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[Contents][Appendix 1]
[Reference 21][Reference 23]

E for Ecstasy by Nicholas Saunders
Appendix 1: Reference Section

22 Drug Abuse Warning Network (DAWN) figures, published by The U.S. National Institute on Drug Abuse, 1992
The NIDA collects reports of patients attending hospital emergency departments who are suspected of, or admit to having used illicit drugs from across the US. The institute also collects information from coroners and postmortems. As a result, it is able to provide nationwide figures on drugs which present problems. Annual DAWN publications contain analyses of reports of any drug mentioned more than 200 times a year or causing more than 10 deaths. MDMA has never been included in the reports, as it comes 136 in the hierarchy of drugs reported as causing problems. According to DAWN data, MDMA is not a significant drug abuse concern in the US.

The 1992 report also includes a survey of the use of illicit drugs by US college students who are within 1-4 years of leaving high school. There were about half as many illicit drug users in 1990 as in 1980. MDMA was only included in the survey in 1989, 1990 and 1991 and over these three years MDMA use among college students declined. In 1991, 0.2% had used MDMA in the previous 30 days compared to 0.6% in 1990 and 0.3% in 1989. In 1991, 15.2% of the sample had used an illicit drug in the past 30 days, implying that MDMA was used regularly by only 1.3% of illicit drug users.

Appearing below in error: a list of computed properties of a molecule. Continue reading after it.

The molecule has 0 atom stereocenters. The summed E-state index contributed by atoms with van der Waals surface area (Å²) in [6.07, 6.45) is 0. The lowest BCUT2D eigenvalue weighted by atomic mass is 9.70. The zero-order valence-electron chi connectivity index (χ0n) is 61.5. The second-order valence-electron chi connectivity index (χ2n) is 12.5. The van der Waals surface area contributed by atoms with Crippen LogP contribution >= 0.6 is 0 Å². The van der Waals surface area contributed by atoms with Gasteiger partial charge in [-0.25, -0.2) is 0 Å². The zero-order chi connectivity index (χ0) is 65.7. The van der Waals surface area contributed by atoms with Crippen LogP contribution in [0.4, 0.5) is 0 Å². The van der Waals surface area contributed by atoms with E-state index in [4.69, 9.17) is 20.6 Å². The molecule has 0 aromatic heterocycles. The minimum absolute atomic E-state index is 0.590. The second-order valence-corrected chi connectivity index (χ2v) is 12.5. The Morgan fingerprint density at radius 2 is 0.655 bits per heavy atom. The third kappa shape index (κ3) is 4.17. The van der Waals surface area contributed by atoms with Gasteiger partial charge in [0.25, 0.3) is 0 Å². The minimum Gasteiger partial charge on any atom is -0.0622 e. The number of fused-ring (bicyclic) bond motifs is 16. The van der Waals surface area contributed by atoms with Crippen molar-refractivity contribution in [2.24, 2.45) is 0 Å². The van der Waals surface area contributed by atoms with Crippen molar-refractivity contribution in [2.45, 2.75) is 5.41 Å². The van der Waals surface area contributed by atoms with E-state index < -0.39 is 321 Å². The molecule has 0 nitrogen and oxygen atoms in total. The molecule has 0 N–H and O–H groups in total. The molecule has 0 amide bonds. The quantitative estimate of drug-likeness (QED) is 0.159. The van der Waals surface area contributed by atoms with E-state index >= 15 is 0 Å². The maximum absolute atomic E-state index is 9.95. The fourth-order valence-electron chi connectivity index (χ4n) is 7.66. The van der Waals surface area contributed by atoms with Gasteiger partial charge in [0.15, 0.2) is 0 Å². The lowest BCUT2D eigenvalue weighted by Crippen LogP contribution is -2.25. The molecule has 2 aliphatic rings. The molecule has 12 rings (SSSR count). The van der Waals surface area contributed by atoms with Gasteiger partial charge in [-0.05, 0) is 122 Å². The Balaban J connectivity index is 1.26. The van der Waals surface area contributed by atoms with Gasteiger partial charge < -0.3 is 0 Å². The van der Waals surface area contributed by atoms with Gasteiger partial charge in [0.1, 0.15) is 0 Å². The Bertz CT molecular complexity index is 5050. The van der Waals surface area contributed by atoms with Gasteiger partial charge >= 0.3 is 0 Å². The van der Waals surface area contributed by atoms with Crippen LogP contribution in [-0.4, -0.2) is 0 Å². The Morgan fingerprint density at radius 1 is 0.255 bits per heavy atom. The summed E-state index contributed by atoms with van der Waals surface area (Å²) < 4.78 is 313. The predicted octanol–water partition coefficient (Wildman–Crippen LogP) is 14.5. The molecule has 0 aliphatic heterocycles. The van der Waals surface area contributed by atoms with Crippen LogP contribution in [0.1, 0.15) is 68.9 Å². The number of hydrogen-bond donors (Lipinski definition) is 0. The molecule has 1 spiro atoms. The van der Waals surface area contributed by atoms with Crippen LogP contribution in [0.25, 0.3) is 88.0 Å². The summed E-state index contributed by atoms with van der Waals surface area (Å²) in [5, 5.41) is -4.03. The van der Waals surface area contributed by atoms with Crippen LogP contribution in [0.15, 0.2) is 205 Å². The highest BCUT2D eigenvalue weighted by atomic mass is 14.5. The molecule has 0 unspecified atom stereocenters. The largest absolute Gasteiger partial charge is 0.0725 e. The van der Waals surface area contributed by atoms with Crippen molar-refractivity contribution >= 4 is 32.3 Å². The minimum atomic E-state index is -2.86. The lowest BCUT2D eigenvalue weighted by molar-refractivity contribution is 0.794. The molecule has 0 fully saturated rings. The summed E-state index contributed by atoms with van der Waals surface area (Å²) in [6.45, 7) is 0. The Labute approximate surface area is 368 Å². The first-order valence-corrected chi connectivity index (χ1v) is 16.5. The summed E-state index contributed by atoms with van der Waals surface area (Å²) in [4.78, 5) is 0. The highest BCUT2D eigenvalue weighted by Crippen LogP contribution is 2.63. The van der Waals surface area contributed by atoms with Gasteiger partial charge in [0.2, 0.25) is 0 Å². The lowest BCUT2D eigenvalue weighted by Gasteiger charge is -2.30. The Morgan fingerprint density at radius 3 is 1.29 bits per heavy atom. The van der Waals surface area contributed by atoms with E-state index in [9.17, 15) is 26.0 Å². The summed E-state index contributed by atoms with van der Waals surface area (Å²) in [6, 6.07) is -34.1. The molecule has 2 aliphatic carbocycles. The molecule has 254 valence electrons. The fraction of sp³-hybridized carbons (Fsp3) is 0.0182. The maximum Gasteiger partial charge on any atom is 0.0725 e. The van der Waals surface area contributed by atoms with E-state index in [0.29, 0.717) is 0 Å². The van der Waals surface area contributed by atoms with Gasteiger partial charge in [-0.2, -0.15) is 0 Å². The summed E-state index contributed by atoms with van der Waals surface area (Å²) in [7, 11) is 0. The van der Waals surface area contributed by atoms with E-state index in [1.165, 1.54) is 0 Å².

Figures for drugs used in 1991 show that Ecstasy was used by 0.9% as compared to 2.3% in each of the preceding two years. 29.2% had used some illicit drug in the year; about half as many as in 1980.

[Contents][Appendix 1]
[Reference 21][Reference 23]
E is for Ecstasy by Nicholas Saunders (
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